These are just some of the lighter statements I sometimes hear when I cover games. Some moments are harder, like when a former coworker slowed his car down to shout catcalls at me when I walked to The Daily Tar Heel office, or when a photographer made crude comments about my appearance while covering a game.
But I’m not alone. Last week, Jasmyn Fritz, a sports radio host and content producer for The Sports Shop, tweeted out a thread containing screenshots of inappropriate sexual messages from a fellow UNC beat reporter.
Initially, she thought, “Is this a joke?” But as the messages kept coming and the individual did not apologize in the morning, Fritz took action.
“I felt disrespected,” Fritz said. “... I was so shocked that he really thought maybe I wasn’t going to do something about it.”
Fritz said she felt that the individual had done this before to others because if it was the first incident, he would’ve been apologetic. Instead, he stated he was drunk.
Marilyn Payne, a Digital Host for USA Today’s Sports Media Group and the anchor/host of Carolina Postgame Live, confirmed the man was a repeat offender in a Twitter post of her own.
The next morning, Payne tweeted about how sexual harassment towards her has been handled in the past. Once, when a manager asked why Payne didn’t report the harassment sooner, she said that she “was used to it.”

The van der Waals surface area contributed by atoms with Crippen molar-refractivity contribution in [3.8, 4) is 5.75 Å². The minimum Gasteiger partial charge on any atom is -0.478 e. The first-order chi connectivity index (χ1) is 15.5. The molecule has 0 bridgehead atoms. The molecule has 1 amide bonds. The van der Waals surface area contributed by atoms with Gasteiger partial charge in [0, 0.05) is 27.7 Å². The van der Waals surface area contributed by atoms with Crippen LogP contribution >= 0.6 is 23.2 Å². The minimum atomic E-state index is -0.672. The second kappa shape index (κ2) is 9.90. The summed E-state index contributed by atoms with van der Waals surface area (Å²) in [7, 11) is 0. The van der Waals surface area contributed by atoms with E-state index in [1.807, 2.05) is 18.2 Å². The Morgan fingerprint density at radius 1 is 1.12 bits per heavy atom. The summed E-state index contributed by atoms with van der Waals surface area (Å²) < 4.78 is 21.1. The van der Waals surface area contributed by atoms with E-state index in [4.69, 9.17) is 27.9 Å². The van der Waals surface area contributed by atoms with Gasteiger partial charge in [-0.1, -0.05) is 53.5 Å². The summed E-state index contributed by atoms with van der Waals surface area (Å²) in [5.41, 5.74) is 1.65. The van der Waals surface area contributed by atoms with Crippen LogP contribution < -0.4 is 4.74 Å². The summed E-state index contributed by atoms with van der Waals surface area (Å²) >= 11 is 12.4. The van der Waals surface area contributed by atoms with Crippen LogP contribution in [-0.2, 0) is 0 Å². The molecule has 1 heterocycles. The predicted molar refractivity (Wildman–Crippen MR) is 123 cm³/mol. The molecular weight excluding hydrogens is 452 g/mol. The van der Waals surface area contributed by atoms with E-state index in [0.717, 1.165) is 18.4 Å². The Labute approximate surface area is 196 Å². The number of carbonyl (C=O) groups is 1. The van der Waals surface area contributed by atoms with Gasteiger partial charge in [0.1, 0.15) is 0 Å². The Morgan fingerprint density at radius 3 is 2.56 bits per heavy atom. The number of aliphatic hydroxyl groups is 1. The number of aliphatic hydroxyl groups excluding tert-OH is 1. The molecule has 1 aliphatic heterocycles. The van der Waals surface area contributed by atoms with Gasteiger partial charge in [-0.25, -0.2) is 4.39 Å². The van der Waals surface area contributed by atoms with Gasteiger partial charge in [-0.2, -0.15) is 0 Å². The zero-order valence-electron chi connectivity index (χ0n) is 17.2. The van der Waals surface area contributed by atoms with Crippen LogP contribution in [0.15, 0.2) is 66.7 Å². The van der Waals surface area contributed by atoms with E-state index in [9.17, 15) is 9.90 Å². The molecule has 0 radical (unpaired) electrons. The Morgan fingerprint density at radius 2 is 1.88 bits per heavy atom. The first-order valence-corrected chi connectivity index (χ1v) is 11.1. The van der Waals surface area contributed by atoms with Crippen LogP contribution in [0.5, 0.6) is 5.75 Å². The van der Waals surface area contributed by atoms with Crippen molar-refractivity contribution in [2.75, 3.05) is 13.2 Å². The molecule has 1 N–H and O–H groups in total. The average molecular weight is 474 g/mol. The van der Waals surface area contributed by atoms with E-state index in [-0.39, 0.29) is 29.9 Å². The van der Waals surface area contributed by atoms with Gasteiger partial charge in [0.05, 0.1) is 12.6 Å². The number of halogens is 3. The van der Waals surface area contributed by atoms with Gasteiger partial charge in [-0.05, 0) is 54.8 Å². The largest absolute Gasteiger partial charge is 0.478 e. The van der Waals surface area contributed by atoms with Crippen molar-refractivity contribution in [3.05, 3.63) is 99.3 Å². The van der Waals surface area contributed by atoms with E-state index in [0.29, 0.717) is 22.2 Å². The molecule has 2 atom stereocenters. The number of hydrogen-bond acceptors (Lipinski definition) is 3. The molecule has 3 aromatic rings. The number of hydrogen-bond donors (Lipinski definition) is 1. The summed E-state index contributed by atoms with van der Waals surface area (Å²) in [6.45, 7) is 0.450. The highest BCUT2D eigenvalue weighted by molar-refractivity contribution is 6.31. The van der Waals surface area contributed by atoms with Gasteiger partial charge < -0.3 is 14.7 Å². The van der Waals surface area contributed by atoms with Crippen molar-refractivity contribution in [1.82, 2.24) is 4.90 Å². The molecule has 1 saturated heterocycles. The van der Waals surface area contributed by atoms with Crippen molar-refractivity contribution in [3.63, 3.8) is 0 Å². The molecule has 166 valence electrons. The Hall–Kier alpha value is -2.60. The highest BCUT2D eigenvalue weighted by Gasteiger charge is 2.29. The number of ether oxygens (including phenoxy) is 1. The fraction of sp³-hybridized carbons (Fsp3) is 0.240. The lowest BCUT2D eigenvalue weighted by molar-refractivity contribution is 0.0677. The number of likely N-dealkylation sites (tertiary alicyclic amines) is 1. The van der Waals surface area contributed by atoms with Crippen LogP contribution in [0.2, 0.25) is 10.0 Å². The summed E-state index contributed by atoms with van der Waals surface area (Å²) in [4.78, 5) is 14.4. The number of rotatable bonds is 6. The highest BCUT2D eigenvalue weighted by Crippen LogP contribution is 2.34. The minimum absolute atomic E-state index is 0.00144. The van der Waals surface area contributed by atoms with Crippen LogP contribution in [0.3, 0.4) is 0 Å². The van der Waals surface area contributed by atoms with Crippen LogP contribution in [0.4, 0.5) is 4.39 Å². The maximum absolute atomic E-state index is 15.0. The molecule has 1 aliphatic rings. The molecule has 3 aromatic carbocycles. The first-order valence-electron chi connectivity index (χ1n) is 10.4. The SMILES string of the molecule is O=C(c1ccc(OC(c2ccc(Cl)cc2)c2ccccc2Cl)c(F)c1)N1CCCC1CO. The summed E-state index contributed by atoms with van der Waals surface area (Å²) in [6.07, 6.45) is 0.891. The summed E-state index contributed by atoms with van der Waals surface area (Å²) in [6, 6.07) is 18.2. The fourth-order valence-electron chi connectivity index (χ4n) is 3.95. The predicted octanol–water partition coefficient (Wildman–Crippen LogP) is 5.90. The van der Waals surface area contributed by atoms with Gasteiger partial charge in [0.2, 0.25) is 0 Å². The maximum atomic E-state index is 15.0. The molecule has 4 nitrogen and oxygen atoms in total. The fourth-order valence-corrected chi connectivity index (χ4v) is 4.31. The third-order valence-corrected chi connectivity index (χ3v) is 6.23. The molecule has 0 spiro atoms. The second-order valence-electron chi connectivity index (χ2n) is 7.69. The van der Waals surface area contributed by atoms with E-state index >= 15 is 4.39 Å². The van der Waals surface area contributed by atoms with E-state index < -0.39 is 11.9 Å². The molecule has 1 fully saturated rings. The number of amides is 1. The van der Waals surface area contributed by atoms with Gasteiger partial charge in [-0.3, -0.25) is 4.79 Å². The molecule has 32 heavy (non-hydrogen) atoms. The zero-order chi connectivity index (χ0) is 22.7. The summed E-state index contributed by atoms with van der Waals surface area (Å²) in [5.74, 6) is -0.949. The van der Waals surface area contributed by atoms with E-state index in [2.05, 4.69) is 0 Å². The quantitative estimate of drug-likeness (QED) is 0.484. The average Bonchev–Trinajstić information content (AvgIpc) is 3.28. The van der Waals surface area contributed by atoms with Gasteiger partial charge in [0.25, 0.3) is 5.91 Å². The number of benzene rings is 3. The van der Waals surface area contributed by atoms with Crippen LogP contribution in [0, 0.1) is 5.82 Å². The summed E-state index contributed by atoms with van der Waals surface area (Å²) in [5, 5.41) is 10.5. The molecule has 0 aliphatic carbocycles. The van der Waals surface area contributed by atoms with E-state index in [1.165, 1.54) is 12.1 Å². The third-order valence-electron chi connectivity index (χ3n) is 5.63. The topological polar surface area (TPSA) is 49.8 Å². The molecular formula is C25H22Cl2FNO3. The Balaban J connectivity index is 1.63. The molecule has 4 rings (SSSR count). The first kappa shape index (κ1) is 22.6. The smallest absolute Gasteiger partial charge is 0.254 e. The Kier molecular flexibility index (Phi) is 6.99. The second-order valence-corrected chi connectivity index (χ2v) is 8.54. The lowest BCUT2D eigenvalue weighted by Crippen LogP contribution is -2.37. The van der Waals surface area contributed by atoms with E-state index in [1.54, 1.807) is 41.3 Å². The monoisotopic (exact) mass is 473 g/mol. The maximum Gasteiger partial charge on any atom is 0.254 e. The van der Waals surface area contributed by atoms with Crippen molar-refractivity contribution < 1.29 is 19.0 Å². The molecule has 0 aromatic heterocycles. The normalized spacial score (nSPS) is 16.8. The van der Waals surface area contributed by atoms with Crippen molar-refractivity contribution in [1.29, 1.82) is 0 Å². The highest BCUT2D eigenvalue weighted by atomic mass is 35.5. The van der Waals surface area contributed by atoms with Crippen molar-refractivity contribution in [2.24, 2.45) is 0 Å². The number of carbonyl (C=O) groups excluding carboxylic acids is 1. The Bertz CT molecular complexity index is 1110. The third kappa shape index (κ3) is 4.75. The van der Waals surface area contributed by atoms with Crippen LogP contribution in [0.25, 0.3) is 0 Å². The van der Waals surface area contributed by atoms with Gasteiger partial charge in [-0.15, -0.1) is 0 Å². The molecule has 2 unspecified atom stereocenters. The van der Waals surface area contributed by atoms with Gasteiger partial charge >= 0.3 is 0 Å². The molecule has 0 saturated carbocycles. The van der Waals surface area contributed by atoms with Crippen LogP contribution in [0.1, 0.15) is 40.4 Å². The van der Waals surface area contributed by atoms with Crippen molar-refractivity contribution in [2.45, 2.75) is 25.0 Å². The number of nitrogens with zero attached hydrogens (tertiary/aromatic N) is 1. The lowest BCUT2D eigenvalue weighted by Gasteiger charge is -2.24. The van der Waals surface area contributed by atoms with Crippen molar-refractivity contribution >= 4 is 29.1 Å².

In the past, random men familiar with her work have approached her with a compliment, only to turn conversation to ask how many athletes or coaches she’s used her job to sleep with.
“I just want to ask, ‘Who in the world approaches someone, men or women, and says, ‘Hey, are you sleeping with your colleagues?’” Payne said. “Who does that?”
For Brooke Pryor, an ESPN NFL Nation Pittsburgh Steelers reporter and former DTH sports editor, the experiences she endured became a major talking point on social media. Last summer, Pryor reported on the Tyreek Hill investigation while working for The Kansas City Star, and fans took to social media to harass and threaten her.
“People felt that I had an agenda to push about Tyreek because of his background with domestic violence because I am a woman reporting about it,” Pryor said.
“...All of a sudden, I became a target for trolls.”
The harassment eventually escalated — one account threatened to release her personal information, such as where she lived and what floor her apartment was on.
“It really, really shook me,” Pryor said. “To that point, I had been pretty strong and reading things people are saying about me...
“The attacks when you're a woman and you're a journalist get very personal, very quickly. And in the same way that in one breath you can be objectified by another reporter or a player or coach, just as quickly, people will turn around and talk about how ugly you are or that you look fat in that dress or you have a double chin or you look like a bitch.”
Sexism and sexual harassment change how one goes about their life. For Pryor, she changed how much of her life she would share on social media. For Payne, she became more observant. For Fritz, she remained fearless and outspoken.
For me, I’m still trying to figure it out. The sports journalism industry and society as a whole are broken systems. Individuals think this type of behavior is okay, but we all know it’s not. At what point do we stop saying it’s not okay and start doing something about it?
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